For family recovery to become a reality, each member of the household must have an accurate perspective on addiction relapse and their own recovery plan. Any situation that stimulates old addictive pathways can lead to relapse in the person with addictive disease. Likewise, to members of their family! The most important thing is what the individual with a substance use disorder (SUD) and their family does when those old pathways are stimulated.
Understanding Addiction Relapse
Acknowledging the realities of relapse and understanding the factors that contribute to relapse are essential to the recovering family. Here are some things to keep in mind when building an accurate and healthy perspective towards relapse.
Any person who enters recovery from an SUD is likely to experience a relapse in some form or another. We know that addiction is a complex, chronic, and progressive brain disease. Indeed, all chronic diseases are prone to relapse. Addiction is a manageable and treatable disease; however, like other chronic diseases, it will always require management for stability.
Like other chronic diseases…
Like other chronic diseases, there is a 40%-60% rate of relapse (NIDA2018) for those with an SUD. In fact, relapse may well be a learning experience and part of the recovery process. Relapse is so common in the human behavior change process that, a 6th stage has been added to the model of The Stages of Change, Relapse & Recycle. (Prochaska & DiClemente)
Beverly Conyers, in her book, Everything Changes, reminds family members to always be prepared for relapse. Recovery for someone with an SUD and their family is a lifelong process. Time spent in treatment for a SUD is laying the foundation for ongoing recovery. Ongoing recovery happens as a result of the lifestyle that the individual with the SUD and their family create together. This is where effective management of this family disease comes into play.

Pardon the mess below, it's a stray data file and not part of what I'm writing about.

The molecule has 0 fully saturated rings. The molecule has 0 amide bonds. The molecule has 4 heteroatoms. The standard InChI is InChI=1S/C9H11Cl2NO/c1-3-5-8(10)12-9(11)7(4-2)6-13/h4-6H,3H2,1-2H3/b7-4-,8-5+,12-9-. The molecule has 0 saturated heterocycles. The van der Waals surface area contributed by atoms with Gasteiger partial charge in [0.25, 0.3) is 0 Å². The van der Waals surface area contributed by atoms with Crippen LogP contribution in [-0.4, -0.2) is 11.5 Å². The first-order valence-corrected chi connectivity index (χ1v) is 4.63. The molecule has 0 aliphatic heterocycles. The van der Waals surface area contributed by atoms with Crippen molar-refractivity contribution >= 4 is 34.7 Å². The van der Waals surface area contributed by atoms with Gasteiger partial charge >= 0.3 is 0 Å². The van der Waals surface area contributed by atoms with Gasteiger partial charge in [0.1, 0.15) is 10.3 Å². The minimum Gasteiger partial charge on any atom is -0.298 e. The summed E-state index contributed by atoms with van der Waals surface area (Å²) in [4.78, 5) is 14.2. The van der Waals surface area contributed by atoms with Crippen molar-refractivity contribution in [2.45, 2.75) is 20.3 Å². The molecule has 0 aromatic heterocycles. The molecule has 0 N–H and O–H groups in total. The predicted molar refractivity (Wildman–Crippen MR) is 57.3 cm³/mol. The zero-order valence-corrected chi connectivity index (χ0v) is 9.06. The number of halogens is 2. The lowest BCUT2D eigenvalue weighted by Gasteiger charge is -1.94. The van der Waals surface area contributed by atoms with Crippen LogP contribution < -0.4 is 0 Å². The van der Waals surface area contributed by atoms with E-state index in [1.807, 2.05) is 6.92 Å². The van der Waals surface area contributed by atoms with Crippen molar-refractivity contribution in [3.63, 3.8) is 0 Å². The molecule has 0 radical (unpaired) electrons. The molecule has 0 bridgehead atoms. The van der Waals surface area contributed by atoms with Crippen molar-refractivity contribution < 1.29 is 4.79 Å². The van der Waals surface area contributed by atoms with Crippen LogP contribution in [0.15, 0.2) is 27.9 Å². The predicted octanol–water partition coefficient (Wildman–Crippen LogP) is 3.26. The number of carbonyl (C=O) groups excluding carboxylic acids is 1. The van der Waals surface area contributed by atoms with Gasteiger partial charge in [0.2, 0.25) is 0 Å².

Your individual recovery plan can “beat the relapse rate odds” for your loved one!
A Family Guide to Addiction Relapse and Recovery
An effective individual (adult) family member recovery plan includes the following:
- Attend individual counseling to reduce your own codependent behaviors.
- In addition, attend a weekly support group for yourself with other people dealing with codependent behaviors.
- Obtain a sponsor or accountability partner, especially if you do not get one-on-one counseling.
- Journal your thoughts and feelings about your interactions with your loved one. Such as positive and negative feelings. Do this several times a week. And take some of these journal entries to counseling or your identified support person.
- Read about addiction and family life.
- Practice daily positive self-care: eat and sleep correctly, exercise, work and play!
- Keep communication open with your loved one with the SUD. Further, share your thoughts and feelings, refuse to argue, and agree to disagree.
- Do not judge or shame your family member with the SUD for their thoughts, feelings, or behaviors
- But do keep encouraging yourself and your loved to do what is necessary for each of your recovery plans.
- Keep in mind – recovery is a lifelong process.
- Last but not least, keep improving your family life together and keep recovery talk to a specific time.
In upcoming articles we will review factors that contribute to relapse and create a model for conducting Family Recovery Meetings. Right now, build your foundation for your own recovery plan!
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